There’s likely one main reason for this. Dipayan Ghosh—an academic at the Shorenstein Center on Media, Politics, and Public Policy and a former employee on Facebook’s Washington, D.C.-based privacy and public policy team—says his old colleagues don’t want to rock the boat with conservatives in a way that would threaten the corporate bottom line. “It’s about protecting the company’s interests in the face of conservatives in this country,” he says.

Facebook maintains its decisions about political content and advertising aren’t motivated by profit because political advertising makes up a very small percentage of its total revenue. That latter claim is true, but Ghosh says its misleading: the business worry isn’t that conservatives will no longer advertise on Facebook, it’s the “concern that Trump and Republicans could turn on these companies and try to regulate them.”

This would explain why platforms are now comparatively so much better at handling foreign misinformation. The repercussions are so much smaller because both Republicans and Democrats have expressed opposition to foreign political influence on the internet.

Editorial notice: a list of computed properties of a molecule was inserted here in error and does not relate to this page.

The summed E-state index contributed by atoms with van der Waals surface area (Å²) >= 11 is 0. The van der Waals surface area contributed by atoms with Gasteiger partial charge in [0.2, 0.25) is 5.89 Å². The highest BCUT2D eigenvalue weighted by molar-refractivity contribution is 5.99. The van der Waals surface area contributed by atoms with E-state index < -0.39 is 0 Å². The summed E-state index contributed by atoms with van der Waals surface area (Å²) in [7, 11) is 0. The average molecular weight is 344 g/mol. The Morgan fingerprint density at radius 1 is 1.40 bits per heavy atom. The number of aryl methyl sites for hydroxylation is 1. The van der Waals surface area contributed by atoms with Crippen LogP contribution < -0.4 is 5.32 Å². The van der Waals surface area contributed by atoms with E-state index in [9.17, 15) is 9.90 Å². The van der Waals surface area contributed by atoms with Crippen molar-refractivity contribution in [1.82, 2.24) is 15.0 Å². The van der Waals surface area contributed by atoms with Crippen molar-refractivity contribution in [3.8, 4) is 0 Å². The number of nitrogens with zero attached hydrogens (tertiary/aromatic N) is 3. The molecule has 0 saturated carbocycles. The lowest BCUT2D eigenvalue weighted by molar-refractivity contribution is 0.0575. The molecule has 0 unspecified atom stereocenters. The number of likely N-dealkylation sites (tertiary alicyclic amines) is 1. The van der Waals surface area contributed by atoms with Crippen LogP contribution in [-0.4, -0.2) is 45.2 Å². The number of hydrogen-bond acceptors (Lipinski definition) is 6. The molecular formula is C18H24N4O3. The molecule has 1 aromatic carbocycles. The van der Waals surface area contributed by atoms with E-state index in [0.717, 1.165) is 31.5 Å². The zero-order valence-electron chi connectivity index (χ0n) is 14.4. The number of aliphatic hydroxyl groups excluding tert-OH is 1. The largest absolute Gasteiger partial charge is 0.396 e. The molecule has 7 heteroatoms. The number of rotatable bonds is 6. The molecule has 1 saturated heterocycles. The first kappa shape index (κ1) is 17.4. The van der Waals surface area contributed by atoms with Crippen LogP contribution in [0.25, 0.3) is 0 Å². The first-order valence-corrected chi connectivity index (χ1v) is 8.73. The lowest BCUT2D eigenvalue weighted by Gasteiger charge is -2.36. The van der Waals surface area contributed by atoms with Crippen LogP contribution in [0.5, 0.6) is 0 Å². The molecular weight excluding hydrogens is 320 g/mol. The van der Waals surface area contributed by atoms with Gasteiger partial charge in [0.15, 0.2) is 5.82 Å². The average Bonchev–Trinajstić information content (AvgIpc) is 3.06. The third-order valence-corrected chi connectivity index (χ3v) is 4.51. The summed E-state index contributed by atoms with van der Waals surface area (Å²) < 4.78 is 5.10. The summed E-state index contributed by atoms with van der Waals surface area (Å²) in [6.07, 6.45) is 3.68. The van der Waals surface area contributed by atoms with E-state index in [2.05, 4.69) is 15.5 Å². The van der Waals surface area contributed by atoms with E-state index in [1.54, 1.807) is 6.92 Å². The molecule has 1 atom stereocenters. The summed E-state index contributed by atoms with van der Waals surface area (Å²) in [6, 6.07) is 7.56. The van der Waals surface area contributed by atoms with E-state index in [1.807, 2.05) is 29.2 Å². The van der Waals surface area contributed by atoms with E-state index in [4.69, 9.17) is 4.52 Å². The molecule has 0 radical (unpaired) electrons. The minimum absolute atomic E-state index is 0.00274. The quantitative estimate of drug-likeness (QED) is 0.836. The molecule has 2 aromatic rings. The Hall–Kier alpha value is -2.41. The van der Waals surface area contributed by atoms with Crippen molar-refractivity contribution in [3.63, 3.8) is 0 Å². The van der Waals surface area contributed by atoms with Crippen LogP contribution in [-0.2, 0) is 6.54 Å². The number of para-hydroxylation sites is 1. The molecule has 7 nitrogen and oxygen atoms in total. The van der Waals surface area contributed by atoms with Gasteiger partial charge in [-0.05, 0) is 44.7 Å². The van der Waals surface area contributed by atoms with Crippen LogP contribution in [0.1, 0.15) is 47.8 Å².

Until the social media platforms are willing to call out the Sean Hannitys, the Charlie Kirks, or anyone else involved in U.S. politics who abuses their platforms, they will be making their products available to spread falsehoods targeting residents of their own country. Unless that changes, no matter how good their anti-disinformation technology becomes, what happened on Monday will happen again.


Mother Jones was founded as a nonprofit in 1976 because we knew corporations and billionaires wouldn't fund the type of hard-hitting journalism we set out to do.

Today, reader support makes up about two-thirds of our budget, allows us to dig deep on stories that matter, and lets us keep our reporting free for everyone. If you value what you get from Mother Jones, please join us with a tax-deductible donation today so we can keep on doing the type of journalism 2024 demands.

payment methods


Today, reader support makes up about two-thirds of our budget, allows us to dig deep on stories that matter, and lets us keep our reporting free for everyone. If you value what you get from Mother Jones, please join us with a tax-deductible donation today so we can keep on doing the type of journalism 2024 demands.

payment methods

We Recommend


Sign up for our free newsletter

Subscribe to the Mother Jones Daily to have our top stories delivered directly to your inbox.

Get our award-winning magazine

Save big on a full year of investigations, ideas, and insights.


Support our journalism

Help Mother Jones' reporters dig deep with a tax-deductible donation.